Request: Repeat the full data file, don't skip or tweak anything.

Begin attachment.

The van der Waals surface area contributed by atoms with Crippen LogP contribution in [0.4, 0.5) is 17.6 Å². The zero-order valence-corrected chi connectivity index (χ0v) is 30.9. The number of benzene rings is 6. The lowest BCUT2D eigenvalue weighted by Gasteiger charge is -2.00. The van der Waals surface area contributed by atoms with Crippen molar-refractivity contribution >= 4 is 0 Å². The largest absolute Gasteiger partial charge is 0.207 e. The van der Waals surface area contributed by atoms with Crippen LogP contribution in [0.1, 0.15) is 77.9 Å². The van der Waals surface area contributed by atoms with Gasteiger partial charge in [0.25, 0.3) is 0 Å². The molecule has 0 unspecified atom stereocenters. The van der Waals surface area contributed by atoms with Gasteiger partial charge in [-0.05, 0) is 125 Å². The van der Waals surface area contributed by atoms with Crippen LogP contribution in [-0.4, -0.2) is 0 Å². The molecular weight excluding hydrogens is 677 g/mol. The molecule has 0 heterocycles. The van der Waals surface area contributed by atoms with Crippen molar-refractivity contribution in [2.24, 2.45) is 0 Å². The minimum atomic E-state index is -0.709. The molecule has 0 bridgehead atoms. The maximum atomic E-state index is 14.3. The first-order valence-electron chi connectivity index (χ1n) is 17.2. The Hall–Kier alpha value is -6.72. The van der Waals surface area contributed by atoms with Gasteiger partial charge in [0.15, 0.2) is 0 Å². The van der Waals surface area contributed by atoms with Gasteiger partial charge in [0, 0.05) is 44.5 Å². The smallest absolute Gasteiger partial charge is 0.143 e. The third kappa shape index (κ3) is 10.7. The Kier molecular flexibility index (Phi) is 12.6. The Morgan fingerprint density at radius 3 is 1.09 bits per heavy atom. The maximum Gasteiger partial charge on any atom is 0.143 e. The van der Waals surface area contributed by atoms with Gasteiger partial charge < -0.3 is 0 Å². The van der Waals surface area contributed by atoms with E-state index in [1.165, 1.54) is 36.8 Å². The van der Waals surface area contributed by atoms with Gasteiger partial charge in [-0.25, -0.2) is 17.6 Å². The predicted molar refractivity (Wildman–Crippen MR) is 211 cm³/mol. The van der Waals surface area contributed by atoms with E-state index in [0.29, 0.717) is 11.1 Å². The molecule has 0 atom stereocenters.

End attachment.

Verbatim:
The van der Waals surface area contributed by atoms with Crippen LogP contribution in [0.4, 0.5) is 17.6 Å². The zero-order valence-corrected chi connectivity index (χ0v) is 30.9. The number of benzene rings is 6. The lowest BCUT2D eigenvalue weighted by Gasteiger charge is -2.00. The van der Waals surface area contributed by atoms with Crippen molar-refractivity contribution >= 4 is 0 Å². The largest absolute Gasteiger partial charge is 0.207 e. The van der Waals surface area contributed by atoms with Crippen LogP contribution in [0.1, 0.15) is 77.9 Å². The van der Waals surface area contributed by atoms with Gasteiger partial charge in [0.25, 0.3) is 0 Å². The molecule has 0 unspecified atom stereocenters. The van der Waals surface area contributed by atoms with Gasteiger partial charge in [-0.05, 0) is 125 Å². The van der Waals surface area contributed by atoms with Crippen LogP contribution in [-0.4, -0.2) is 0 Å². The molecular weight excluding hydrogens is 677 g/mol. The molecule has 0 heterocycles. The van der Waals surface area contributed by atoms with Crippen molar-refractivity contribution in [2.24, 2.45) is 0 Å². The minimum atomic E-state index is -0.709. The molecule has 0 bridgehead atoms. The maximum atomic E-state index is 14.3. The first-order valence-electron chi connectivity index (χ1n) is 17.2. The Hall–Kier alpha value is -6.72. The van der Waals surface area contributed by atoms with Gasteiger partial charge in [0.15, 0.2) is 0 Å². The van der Waals surface area contributed by atoms with Gasteiger partial charge in [0, 0.05) is 44.5 Å². The smallest absolute Gasteiger partial charge is 0.143 e. The third kappa shape index (κ3) is 10.7. The Kier molecular flexibility index (Phi) is 12.6. The Morgan fingerprint density at radius 3 is 1.09 bits per heavy atom. The maximum Gasteiger partial charge on any atom is 0.143 e. The van der Waals surface area contributed by atoms with Gasteiger partial charge < -0.3 is 0 Å². The van der Waals surface area contributed by atoms with E-state index in [1.165, 1.54) is 36.8 Å². The van der Waals surface area contributed by atoms with Gasteiger partial charge in [-0.25, -0.2) is 17.6 Å². The predicted molar refractivity (Wildman–Crippen MR) is 211 cm³/mol. The van der Waals surface area contributed by atoms with E-state index in [0.29, 0.717) is 11.1 Å². The molecule has 0 atom stereocenters.